Andy Roddick was another player that seemed to value his experience at Queen's. Apart from winning the title on four occasions, he also went on to reach to Wimbledon final three times, each of which followed a Queen's appearance, two of them being winning ones. Fellow American Pete Sampras also played at Queen's before all of his seven Wimbledon triumphs.


The below highlights some of the notable occurrences where Queen's appearances have preluded strong Wimbledon displays, with those in bold referencing the occasions when players won both titles in the same year.


2018 - Djokovic - Queen’s finalist and then Wimbledon champion

2016 - Murray defeated Raonic in both finals

2013 - Murray won both Queen’s and Wimbledon including Wimbledon for the first time

2010 - Nadal reached quarter-final at Queen’s before going on to win Wimbledon

2009 - Roddick played at Queen’s before reaching the final at Wimbledon

2008 - Nadal won both Queen’s and Wimbledon

2007 - Nadal reached quarter-final at Queen’s before reaching the final at Wimbledon

2006 - Nadal reached quarter-final at Queen’s before reaching the final at Wimbledon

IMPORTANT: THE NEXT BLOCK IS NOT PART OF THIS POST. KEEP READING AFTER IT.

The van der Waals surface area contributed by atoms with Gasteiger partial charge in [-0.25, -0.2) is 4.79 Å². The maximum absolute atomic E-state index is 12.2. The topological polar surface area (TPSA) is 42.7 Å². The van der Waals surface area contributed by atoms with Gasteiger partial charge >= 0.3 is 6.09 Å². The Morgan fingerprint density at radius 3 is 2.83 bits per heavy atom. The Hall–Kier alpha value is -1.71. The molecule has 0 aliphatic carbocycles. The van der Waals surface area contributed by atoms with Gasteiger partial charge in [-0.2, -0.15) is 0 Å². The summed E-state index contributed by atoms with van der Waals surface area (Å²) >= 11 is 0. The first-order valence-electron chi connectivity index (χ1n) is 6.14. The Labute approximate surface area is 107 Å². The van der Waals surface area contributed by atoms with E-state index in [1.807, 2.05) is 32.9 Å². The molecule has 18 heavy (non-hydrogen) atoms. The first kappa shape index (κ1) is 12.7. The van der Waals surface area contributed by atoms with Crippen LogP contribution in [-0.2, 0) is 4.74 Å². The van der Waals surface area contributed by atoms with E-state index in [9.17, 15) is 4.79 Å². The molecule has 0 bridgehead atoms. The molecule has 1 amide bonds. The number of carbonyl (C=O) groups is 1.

2005 - Roddick won Queen’s before reaching the final at Wimbledon

2004 - Roddick won Queen’s before reaching the final at Wimbledon

2003 - Philippoussis played at Queen’s before reaching the final at Wimbledon

2002 - Hewitt won both Queen’s and Wimbledon

2000 - Sampras made the final at Queen’s before winning Wimbledon

1999 - Sampras won both Queen’s and Wimbledon

1998 - Sampras and Ivanišević both played at Queen’s before making the final at Wimbledon

1997 - Sampras and Pioline both played at Queen’s before making final at Wimbledon

1995 - Sampras won both Queen’s and Wimbledon, Becker made the semi-finals at Queen’s before reaching the final at Wimbledon